The 2019 Women’s World Cup continues to entertain as Group C becomes the third group to kickoff, with a full-throttled match between Australia and Italy. This opening Group C fixture came up with a bit of a shocking upset as Italy snatched it at the very end to beat the NWSL-powered Australia. Let’s get right into our Tactical Analysis for this intriguing match-up between Australia and Italy.
FORMATIONSEmbed from Getty Images
Italy’s 4-3-3 system looked fluid and destructive in attack as they frequently utilized long-passes to get in behind Australia’s defense. Australia meanwhile set up with a slightly more defensive looking 4-5-1, which they used to draw Raso and Foord into the game. At times, Sam Kerr looked isolated on her own as the midfield triangle took turns joining the attack and Raso and Foord struggled to really make their mark.
Ten of Italy’s starting eleven for the match play their club football in Italy, while ten of Australia’s starting eleven play their club football in the United States. The two exceptions to that were Italy’s Atletico Madrid defender Elena Linari, and central midfielder Tameka Yallop who plays in Norway for Klepp IL.
Australia (4-5-1): L. Williams (GK), Catley (RB), Kennedy (CB), Polkinghorne (CB), Carpenter (LB), Raso (RM), Yallop (CM), van Egmond (DM), Logarzo (CM), Foord (LM), Kerr (CF)
Italy: (4-3-3): Giuliani (GK), Bergamaschi (RB), Gama (CB), Linari (CB), Gugani (LB), Galli (CM), Giugliano (DM), Cernoia (CM), Mauro (RW), Girelli (CF), Bonansea (LW)
STYLE OF PLAYEmbed from Getty Images
Australia attempted to dominate most of the possession and became uncomfortable with Italy’s rough and tumble approach. Australia quickly upped the anty and matched Italy’s physicality. It’s no wonder that the match ended with 39 fouls in just 90 minutes.
Italy relied more frequently on a long-ball style of game. This comes in stark contrast to the Italian’s men’s team who have players like Jorginho and Marco Verratti, some of the best in the world with the ball on the deck. On goal kicks, they rarely played out from the back and the vast majority of the time looked to immediately play in their attackers instead. This ended up being a successful tactic and Italy looked the far stronger in the air. The Italians won 22 of their aerial duels in the match, compared to Australia with just 13. Although Australia had more chances, Italy’s goalkeeper Giuliani was up to the task and Italy looked dangerous on the break. Within 10 minutes of the match, Bonansea scored a wonderful goal off of a phenomenal pass from midfield. Unfortunately for her, she was less than a millimeter off-side (if even that), and the goal was ruled out. However, this was the first time in the match where Australia’s dangerous high line was called into question. The ball from the Italian midfield was absolutely sublime and Bonansea’s speed was far too quick for the NWSL-filled back-line to match.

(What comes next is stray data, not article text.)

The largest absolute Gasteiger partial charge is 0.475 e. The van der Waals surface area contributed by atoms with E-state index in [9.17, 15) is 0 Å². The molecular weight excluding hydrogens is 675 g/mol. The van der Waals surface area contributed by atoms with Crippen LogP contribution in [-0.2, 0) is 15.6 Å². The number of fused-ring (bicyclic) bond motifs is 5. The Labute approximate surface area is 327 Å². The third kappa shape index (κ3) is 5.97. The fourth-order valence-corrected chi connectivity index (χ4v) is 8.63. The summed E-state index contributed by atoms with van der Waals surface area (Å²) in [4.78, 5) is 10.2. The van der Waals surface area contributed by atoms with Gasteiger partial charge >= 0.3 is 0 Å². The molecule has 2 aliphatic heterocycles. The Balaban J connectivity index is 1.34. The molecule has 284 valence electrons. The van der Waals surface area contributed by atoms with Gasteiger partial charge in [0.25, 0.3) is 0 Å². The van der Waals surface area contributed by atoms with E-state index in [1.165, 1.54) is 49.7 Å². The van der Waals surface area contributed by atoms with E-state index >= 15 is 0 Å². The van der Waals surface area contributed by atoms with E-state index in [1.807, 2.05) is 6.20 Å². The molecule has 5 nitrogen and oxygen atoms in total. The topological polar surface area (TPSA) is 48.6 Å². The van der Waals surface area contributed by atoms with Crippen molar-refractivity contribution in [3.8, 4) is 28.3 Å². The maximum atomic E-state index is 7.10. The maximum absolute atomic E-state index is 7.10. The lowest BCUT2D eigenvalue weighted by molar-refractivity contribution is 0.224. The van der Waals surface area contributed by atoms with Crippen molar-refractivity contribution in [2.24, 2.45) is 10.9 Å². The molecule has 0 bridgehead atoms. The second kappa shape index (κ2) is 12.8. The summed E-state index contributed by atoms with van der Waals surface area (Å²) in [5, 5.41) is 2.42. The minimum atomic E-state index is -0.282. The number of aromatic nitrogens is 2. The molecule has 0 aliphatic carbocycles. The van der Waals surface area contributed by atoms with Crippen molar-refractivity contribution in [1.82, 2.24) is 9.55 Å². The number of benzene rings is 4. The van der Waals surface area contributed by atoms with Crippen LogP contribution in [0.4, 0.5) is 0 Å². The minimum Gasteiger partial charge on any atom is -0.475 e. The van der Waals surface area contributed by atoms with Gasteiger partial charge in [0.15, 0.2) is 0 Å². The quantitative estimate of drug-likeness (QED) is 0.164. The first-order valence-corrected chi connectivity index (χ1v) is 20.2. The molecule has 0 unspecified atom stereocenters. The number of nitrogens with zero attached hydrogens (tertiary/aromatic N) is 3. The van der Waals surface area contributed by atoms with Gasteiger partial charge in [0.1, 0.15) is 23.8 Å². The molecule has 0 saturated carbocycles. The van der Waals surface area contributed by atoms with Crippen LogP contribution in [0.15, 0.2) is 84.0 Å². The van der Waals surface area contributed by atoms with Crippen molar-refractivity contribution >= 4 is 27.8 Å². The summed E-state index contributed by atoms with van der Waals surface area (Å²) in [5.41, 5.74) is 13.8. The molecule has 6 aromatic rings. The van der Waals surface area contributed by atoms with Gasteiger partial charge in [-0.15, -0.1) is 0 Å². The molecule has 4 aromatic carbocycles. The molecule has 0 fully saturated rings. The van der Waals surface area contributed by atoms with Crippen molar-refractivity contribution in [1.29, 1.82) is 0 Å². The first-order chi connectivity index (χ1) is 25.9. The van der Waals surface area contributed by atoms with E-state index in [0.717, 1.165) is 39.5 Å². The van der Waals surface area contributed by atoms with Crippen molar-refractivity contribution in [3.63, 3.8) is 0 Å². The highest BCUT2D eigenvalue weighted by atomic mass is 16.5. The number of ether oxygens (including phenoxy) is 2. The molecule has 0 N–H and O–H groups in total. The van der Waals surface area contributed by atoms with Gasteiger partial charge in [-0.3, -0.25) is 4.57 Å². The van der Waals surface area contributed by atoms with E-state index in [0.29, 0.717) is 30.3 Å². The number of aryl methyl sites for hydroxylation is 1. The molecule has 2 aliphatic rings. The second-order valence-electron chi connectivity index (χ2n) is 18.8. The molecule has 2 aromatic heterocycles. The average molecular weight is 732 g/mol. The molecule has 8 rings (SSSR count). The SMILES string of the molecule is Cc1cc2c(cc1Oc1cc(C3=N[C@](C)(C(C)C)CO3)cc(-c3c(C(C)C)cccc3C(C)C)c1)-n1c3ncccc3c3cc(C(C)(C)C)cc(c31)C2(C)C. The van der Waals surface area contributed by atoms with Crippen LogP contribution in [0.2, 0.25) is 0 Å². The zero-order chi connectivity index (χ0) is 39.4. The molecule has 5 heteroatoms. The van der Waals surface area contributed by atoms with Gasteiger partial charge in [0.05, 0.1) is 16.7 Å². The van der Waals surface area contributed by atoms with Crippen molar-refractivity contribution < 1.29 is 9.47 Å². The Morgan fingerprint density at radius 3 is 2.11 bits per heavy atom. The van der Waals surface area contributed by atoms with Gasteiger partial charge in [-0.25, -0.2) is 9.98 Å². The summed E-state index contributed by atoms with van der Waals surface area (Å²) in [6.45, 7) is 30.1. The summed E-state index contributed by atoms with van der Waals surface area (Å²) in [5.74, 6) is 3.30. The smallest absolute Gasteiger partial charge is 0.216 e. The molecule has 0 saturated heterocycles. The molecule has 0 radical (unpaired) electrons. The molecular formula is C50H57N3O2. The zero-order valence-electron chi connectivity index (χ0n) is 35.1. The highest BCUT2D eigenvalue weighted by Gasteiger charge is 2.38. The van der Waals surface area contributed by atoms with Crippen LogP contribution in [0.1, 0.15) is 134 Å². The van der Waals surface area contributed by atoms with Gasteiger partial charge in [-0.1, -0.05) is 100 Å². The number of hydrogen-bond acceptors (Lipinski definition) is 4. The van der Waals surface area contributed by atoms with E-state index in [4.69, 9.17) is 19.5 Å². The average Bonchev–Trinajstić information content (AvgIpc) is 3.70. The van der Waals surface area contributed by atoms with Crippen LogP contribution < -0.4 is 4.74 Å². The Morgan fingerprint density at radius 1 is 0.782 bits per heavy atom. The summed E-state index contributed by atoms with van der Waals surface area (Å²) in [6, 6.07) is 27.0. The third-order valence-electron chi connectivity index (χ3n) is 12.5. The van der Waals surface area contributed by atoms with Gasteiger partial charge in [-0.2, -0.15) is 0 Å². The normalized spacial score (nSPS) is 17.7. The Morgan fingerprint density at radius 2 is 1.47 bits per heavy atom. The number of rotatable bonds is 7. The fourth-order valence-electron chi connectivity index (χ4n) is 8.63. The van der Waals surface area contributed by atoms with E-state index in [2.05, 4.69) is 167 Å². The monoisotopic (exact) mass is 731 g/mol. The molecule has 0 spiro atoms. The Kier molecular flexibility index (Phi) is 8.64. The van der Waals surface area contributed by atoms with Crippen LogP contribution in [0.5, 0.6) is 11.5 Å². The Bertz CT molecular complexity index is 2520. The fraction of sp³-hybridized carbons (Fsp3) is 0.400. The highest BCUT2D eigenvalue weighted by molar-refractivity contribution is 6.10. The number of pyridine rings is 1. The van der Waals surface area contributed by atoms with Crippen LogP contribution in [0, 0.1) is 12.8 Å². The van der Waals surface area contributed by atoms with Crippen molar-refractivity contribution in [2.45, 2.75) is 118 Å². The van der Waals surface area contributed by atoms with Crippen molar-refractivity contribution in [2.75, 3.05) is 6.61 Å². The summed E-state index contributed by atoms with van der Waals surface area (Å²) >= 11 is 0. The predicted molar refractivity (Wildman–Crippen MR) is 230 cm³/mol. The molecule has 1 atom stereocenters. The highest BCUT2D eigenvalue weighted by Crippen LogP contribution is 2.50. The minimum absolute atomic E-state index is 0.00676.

However, Australia continued to play down the wings, mainly through Hayley Raso and Caitlin Foord. Toward the 20 minute mark the ball was sent into the box from the right and Juve defender Sara Gama foolishly strong-armed Sam Kerr to the ground. The Chicago Red Stars striker stepped up to take the penalty, but she was denied by Giuliani. Unfortunately for the Italian keeper, the ball rebounded right into the path of Kerr and the Australian striker dispatched the ball into the back of the net. Australia’s use of the wide areas continued throughout the match and the Aussies ended with a total of 32 crosses.
ITALY GROWS INTO THE GAMEEmbed from Getty Images
For much of the remainder of the first half, Australia looked reasonably comfortable in possession but could never get a strong enough hold on the game until play was either broken up or a player was fouled. The flow of the game was disrupted throughout, especially with VAR scrutinizing for minutes over several decisions.
In the second half, the physicality from both teams continued to run high, but never stepped over the line and Italy were shown only three yellow cards to Australia’s one during the match. Australia continued to try to play out from the back and they were punished for doing so early in the second half when they got the shape of their back-line all wrong. The normally reliable Claire Polkinghorne gave the ball away to the powerful Barbara Bonansea who exploded into the box, danced around Alannah Kennedy who got her body shape all wrong, and the Italian finished it into the bottom corner. The match was all tied at 1-1 and Italy began to grow into the match.
Italy continued to play on the break and had another goal disallowed from off-side, this time from Daniela Sabatino. Sabatino had only come onto the pitch just minutes earlier and her introduction into the match really sparked some life into Italy going forward. Through their defensive and aerial presence, the Italians continued to grow into the match and thwarted the few attacks Australia created. Toward the end of the match, Italy won a free kick on the far right side and the ball was delicately whipped in from Valentina Cernoia. Australia couldn’t handle the pressure and in a battle between the goal-scorers, Barbara Bonansea rose above Sam Kerr and headed home the game winner with practically the final kick of the game.
Although Australia had more shots, more time on the ball and greater success with their passing, they did very little with the chances they had and Italy took full control, scoring on every single major chance they had, including the two disallowed goals. In the end, the underestimated Italian side looked like a very complete unit and had a clear identity, while the Australians lacked a distinct style of play and struggled to create for their star striker Sam Kerr. In the dying seconds Australia crumbled under the pressure and Italy took all three points to top Group C.
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